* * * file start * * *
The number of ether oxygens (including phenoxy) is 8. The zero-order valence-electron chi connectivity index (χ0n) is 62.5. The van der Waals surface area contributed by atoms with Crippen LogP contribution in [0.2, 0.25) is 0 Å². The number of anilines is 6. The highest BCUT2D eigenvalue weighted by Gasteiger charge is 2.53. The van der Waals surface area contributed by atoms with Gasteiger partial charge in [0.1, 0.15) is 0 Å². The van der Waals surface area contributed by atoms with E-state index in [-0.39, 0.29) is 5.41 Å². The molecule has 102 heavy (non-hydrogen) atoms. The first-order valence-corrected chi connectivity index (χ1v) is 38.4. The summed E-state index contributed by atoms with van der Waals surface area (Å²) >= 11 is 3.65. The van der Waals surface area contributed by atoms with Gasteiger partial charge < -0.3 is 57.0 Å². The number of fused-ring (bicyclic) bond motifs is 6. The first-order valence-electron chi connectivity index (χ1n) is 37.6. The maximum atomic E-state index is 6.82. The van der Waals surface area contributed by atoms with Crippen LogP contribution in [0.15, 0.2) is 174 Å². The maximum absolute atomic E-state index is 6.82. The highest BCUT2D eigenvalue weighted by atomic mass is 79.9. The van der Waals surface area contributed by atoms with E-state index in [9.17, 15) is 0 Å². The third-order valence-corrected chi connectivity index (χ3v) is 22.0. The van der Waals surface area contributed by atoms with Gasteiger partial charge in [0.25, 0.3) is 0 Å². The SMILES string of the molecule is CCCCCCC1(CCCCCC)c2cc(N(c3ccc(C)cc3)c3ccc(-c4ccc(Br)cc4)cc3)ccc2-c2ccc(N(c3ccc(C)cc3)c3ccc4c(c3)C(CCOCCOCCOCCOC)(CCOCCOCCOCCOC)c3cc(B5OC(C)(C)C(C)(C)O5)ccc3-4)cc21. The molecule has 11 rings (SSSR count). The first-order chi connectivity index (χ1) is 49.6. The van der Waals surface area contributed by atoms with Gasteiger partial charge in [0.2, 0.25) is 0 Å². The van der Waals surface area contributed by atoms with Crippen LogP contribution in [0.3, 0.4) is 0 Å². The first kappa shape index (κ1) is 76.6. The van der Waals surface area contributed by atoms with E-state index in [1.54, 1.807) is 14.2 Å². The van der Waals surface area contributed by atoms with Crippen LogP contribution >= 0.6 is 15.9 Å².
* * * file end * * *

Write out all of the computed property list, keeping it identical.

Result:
The number of ether oxygens (including phenoxy) is 8. The zero-order valence-electron chi connectivity index (χ0n) is 62.5. The van der Waals surface area contributed by atoms with Crippen LogP contribution in [0.2, 0.25) is 0 Å². The number of anilines is 6. The highest BCUT2D eigenvalue weighted by Gasteiger charge is 2.53. The van der Waals surface area contributed by atoms with Gasteiger partial charge in [0.1, 0.15) is 0 Å². The van der Waals surface area contributed by atoms with E-state index in [-0.39, 0.29) is 5.41 Å². The molecule has 102 heavy (non-hydrogen) atoms. The first-order valence-corrected chi connectivity index (χ1v) is 38.4. The summed E-state index contributed by atoms with van der Waals surface area (Å²) >= 11 is 3.65. The van der Waals surface area contributed by atoms with Gasteiger partial charge < -0.3 is 57.0 Å². The number of fused-ring (bicyclic) bond motifs is 6. The first-order valence-electron chi connectivity index (χ1n) is 37.6. The maximum atomic E-state index is 6.82. The van der Waals surface area contributed by atoms with Crippen LogP contribution in [0.15, 0.2) is 174 Å². The maximum absolute atomic E-state index is 6.82. The highest BCUT2D eigenvalue weighted by atomic mass is 79.9. The van der Waals surface area contributed by atoms with E-state index in [9.17, 15) is 0 Å². The third-order valence-corrected chi connectivity index (χ3v) is 22.0. The van der Waals surface area contributed by atoms with Gasteiger partial charge in [0.25, 0.3) is 0 Å². The SMILES string of the molecule is CCCCCCC1(CCCCCC)c2cc(N(c3ccc(C)cc3)c3ccc(-c4ccc(Br)cc4)cc3)ccc2-c2ccc(N(c3ccc(C)cc3)c3ccc4c(c3)C(CCOCCOCCOCCOC)(CCOCCOCCOCCOC)c3cc(B5OC(C)(C)C(C)(C)O5)ccc3-4)cc21. The molecule has 11 rings (SSSR count). The first-order chi connectivity index (χ1) is 49.6. The van der Waals surface area contributed by atoms with Gasteiger partial charge in [0.2, 0.25) is 0 Å². The van der Waals surface area contributed by atoms with Crippen LogP contribution in [0.3, 0.4) is 0 Å². The first kappa shape index (κ1) is 76.6. The van der Waals surface area contributed by atoms with E-state index in [1.54, 1.807) is 14.2 Å². The van der Waals surface area contributed by atoms with Crippen LogP contribution >= 0.6 is 15.9 Å².